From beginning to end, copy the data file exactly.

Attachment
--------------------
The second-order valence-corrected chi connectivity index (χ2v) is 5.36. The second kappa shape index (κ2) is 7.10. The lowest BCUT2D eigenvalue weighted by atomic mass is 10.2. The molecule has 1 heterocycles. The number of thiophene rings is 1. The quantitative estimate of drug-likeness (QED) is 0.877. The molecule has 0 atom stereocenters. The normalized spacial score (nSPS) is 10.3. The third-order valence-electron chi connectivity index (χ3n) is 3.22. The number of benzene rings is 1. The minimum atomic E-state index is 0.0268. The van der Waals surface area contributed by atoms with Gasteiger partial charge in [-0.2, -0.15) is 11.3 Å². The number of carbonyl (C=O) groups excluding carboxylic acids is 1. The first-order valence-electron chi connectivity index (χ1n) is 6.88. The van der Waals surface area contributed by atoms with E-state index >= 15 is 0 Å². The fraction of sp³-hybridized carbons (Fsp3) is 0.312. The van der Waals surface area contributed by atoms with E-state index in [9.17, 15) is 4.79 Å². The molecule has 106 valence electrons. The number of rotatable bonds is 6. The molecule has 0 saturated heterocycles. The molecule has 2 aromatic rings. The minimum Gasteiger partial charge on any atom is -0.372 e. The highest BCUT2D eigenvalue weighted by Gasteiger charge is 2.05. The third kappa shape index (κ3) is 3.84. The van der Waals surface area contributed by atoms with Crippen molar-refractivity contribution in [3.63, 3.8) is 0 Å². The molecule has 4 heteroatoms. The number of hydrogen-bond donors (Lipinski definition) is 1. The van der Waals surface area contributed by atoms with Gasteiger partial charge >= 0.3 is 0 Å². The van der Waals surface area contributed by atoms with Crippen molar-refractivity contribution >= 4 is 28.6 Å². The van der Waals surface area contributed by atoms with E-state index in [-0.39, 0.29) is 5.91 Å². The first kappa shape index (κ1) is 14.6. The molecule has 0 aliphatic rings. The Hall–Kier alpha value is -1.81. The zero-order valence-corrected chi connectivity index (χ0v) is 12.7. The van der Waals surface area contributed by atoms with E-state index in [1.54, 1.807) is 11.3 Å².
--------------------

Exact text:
The second-order valence-corrected chi connectivity index (χ2v) is 5.36. The second kappa shape index (κ2) is 7.10. The lowest BCUT2D eigenvalue weighted by atomic mass is 10.2. The molecule has 1 heterocycles. The number of thiophene rings is 1. The quantitative estimate of drug-likeness (QED) is 0.877. The molecule has 0 atom stereocenters. The normalized spacial score (nSPS) is 10.3. The third-order valence-electron chi connectivity index (χ3n) is 3.22. The number of benzene rings is 1. The minimum atomic E-state index is 0.0268. The van der Waals surface area contributed by atoms with Gasteiger partial charge in [-0.2, -0.15) is 11.3 Å². The number of carbonyl (C=O) groups excluding carboxylic acids is 1. The first-order valence-electron chi connectivity index (χ1n) is 6.88. The van der Waals surface area contributed by atoms with E-state index >= 15 is 0 Å². The fraction of sp³-hybridized carbons (Fsp3) is 0.312. The van der Waals surface area contributed by atoms with E-state index in [9.17, 15) is 4.79 Å². The molecule has 106 valence electrons. The number of rotatable bonds is 6. The molecule has 0 saturated heterocycles. The molecule has 2 aromatic rings. The minimum Gasteiger partial charge on any atom is -0.372 e. The highest BCUT2D eigenvalue weighted by Gasteiger charge is 2.05. The third kappa shape index (κ3) is 3.84. The van der Waals surface area contributed by atoms with Crippen molar-refractivity contribution in [3.63, 3.8) is 0 Å². The molecule has 4 heteroatoms. The number of hydrogen-bond donors (Lipinski definition) is 1. The van der Waals surface area contributed by atoms with Gasteiger partial charge >= 0.3 is 0 Å². The van der Waals surface area contributed by atoms with Crippen molar-refractivity contribution >= 4 is 28.6 Å². The van der Waals surface area contributed by atoms with E-state index in [-0.39, 0.29) is 5.91 Å². The first kappa shape index (κ1) is 14.6. The molecule has 0 aliphatic rings. The Hall–Kier alpha value is -1.81. The zero-order valence-corrected chi connectivity index (χ0v) is 12.7. The van der Waals surface area contributed by atoms with E-state index in [1.54, 1.807) is 11.3 Å².